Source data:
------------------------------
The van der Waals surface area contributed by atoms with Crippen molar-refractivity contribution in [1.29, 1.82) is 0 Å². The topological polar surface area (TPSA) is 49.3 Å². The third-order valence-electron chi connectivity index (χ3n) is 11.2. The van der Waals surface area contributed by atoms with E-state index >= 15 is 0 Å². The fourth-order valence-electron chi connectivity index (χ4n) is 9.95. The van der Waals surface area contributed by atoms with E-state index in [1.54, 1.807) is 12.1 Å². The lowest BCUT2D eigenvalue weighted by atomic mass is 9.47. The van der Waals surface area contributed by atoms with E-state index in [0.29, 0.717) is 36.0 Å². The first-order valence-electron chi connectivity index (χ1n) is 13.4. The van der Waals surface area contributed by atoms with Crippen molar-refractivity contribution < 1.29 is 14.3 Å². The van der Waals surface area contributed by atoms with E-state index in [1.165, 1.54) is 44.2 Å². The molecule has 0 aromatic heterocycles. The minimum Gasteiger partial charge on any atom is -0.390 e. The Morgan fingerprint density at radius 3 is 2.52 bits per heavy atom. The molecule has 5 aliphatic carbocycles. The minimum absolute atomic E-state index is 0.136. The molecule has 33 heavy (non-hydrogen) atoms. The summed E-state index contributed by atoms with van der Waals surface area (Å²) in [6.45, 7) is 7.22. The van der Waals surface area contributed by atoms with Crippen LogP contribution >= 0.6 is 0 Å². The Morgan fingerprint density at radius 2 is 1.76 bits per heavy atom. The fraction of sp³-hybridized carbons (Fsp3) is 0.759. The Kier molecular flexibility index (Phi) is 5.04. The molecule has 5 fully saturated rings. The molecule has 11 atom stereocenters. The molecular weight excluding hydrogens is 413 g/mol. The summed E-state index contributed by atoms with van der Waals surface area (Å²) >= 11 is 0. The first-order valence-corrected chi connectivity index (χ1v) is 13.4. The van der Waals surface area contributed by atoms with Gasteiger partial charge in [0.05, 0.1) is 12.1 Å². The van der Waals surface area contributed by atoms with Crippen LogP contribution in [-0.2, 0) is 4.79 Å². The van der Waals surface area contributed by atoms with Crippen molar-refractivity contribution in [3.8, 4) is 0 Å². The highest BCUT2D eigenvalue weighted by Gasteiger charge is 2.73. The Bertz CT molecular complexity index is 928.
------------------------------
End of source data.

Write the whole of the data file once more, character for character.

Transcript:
The van der Waals surface area contributed by atoms with Crippen molar-refractivity contribution in [1.29, 1.82) is 0 Å². The topological polar surface area (TPSA) is 49.3 Å². The third-order valence-electron chi connectivity index (χ3n) is 11.2. The van der Waals surface area contributed by atoms with E-state index >= 15 is 0 Å². The fourth-order valence-electron chi connectivity index (χ4n) is 9.95. The van der Waals surface area contributed by atoms with E-state index in [1.54, 1.807) is 12.1 Å². The lowest BCUT2D eigenvalue weighted by atomic mass is 9.47. The van der Waals surface area contributed by atoms with E-state index in [0.29, 0.717) is 36.0 Å². The first-order valence-electron chi connectivity index (χ1n) is 13.4. The van der Waals surface area contributed by atoms with Crippen molar-refractivity contribution < 1.29 is 14.3 Å². The van der Waals surface area contributed by atoms with E-state index in [1.165, 1.54) is 44.2 Å². The molecule has 0 aromatic heterocycles. The minimum Gasteiger partial charge on any atom is -0.390 e. The Morgan fingerprint density at radius 3 is 2.52 bits per heavy atom. The molecule has 5 aliphatic carbocycles. The minimum absolute atomic E-state index is 0.136. The molecule has 33 heavy (non-hydrogen) atoms. The summed E-state index contributed by atoms with van der Waals surface area (Å²) in [6.45, 7) is 7.22. The van der Waals surface area contributed by atoms with Crippen LogP contribution >= 0.6 is 0 Å². The Morgan fingerprint density at radius 2 is 1.76 bits per heavy atom. The fraction of sp³-hybridized carbons (Fsp3) is 0.759. The Kier molecular flexibility index (Phi) is 5.04. The molecule has 5 fully saturated rings. The molecule has 11 atom stereocenters. The molecular weight excluding hydrogens is 413 g/mol. The summed E-state index contributed by atoms with van der Waals surface area (Å²) >= 11 is 0. The first-order valence-corrected chi connectivity index (χ1v) is 13.4. The van der Waals surface area contributed by atoms with Gasteiger partial charge in [0.05, 0.1) is 12.1 Å². The van der Waals surface area contributed by atoms with Crippen LogP contribution in [-0.2, 0) is 4.79 Å². The van der Waals surface area contributed by atoms with Crippen molar-refractivity contribution in [3.8, 4) is 0 Å². The highest BCUT2D eigenvalue weighted by Gasteiger charge is 2.73. The Bertz CT molecular complexity index is 928.